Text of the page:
Academy for Veterinary Medicine (Faculty of Veterinary Medicine)

"Aiming for an innovative offer"

The Academy for Veterinary Medicine is building further on its long tradition. “Although, of course, much has changed in terms of the technical opportunities”, says Bart De Poortere. He provides technical support in the auditoria and livestreaming.

“I am rather proud to say that the Academy for Veterinary Medicine is a pioneer when it comes to digital classes. We have been offering online courses for around thirteen years now. Having invested in digital lessons for so long we realised some time ago that it was time to renew our website entirely. We launched our new platform two and a half years ago. Just before the pandemic put the world into lockdown.

The platform is handy for all users: both teachers and students can easily find information there. Today, a number of other academies are using the same platform. That's very interesting, as we learn a lot from each other. Meanwhile, we also have a work group involving all academies, making it easy to share our experiences.

Our faculty has a wonderful tradition in permanent education. I think we've already been offering education for graduates for around a quarter of a century. Veterinarians are our main target audience, for example, for our rather intensive programme ‘specialist vet’. Then, in the physiotherapy programmes you tend to find physiotherapists. On top of that, we have lots of courses for other interested parties, such as beekeepers or farriers.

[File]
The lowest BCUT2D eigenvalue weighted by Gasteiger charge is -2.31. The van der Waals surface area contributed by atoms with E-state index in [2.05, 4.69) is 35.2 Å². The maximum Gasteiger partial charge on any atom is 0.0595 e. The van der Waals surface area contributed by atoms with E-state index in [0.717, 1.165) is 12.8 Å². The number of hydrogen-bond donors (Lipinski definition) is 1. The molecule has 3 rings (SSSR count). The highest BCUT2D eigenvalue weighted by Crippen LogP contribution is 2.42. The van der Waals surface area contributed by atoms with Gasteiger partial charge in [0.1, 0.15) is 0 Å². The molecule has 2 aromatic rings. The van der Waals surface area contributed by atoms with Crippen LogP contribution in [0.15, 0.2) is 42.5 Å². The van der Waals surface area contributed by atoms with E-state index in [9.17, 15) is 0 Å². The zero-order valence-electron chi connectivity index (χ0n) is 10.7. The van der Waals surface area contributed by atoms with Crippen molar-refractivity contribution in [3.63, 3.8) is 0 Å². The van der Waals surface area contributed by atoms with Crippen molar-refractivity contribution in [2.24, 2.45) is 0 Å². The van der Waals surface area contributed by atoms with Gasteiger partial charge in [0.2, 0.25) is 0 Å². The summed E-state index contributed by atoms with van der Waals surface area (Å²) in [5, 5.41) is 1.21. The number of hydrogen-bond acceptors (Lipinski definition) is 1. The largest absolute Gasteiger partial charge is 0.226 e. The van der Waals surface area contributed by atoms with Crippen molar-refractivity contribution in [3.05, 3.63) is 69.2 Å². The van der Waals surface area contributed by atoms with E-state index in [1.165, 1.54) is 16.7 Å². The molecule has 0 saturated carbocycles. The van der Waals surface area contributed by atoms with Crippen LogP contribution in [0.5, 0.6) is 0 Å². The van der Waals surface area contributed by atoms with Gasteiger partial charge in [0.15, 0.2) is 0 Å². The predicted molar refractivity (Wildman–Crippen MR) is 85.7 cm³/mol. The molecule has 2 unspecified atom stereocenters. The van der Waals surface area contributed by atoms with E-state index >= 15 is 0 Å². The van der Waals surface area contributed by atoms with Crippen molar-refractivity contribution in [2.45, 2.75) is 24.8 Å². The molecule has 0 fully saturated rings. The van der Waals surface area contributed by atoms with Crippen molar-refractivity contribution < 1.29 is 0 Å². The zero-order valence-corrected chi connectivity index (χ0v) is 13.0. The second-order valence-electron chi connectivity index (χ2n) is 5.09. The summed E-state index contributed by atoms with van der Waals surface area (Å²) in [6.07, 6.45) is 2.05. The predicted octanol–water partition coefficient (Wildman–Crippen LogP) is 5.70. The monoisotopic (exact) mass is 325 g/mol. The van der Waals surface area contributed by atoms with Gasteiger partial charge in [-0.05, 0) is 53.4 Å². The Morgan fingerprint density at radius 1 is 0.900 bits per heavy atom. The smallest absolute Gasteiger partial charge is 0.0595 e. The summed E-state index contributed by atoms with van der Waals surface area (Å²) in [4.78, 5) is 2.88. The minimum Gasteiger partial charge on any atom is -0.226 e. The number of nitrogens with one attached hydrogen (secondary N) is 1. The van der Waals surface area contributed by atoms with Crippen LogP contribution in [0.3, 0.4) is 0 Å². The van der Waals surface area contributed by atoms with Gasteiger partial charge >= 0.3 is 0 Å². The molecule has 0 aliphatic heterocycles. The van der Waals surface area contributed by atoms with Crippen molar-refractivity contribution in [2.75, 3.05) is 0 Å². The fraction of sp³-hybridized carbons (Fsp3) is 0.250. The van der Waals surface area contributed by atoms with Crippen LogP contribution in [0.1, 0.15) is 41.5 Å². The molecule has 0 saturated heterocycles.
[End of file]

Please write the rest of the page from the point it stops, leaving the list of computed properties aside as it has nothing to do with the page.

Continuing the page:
Bart De Poortere: "We continue to strive for an innovative offer that, thanks to Nova Academy, can attract a wider audience. We notice that corona has boosted the digital courses in particular, and want to make sure that the physical lessons also find their way back to the public. For example, the chance to network or catch up with fellow veterinarians during the break can be very valuable.”

FEB Academy (Faculty of Economic and Business Administration)

"Greater need for new competencies"

The FEB Academy did a soft launch in June last year. The director is research associate Christophe Vanhee. “We are the point of contact for everything related to lifelong learning”, he says. “Colleagues come to us with ideas, which we then help to facilitate. Sometimes we contact tutors to design a programme together – for example, if we receive a specific request from the work domain. We aim to be the link between colleagues and the professional field.

Some colleagues here and there were already involved in the systematic organisation of education programmes, but for many others this is completely new. That’s something that we wish to change with the academy. After all, this is in line with the strategic policy plan at Ghent University on lifelong learning.

At the same time, we felt the need from society. People no longer remain with the same employer throughout their career. They are more likely to move to other positions - which demand other competencies. We make use of our close partnerships with companies to sense how things are evolving and then aim to respond to this as much as possible.

Christophe Vanhee: "Our greatest strength is the close connection between education and scientific research. This is the case in regular education, but certainly also in lifelong learning. That explains our strategic decision not to organise courses with external tutors. We naturally do invite guest speakers, but only if the subject really matches the research in our departments. All programmes are co-organised with an internal ZAP.”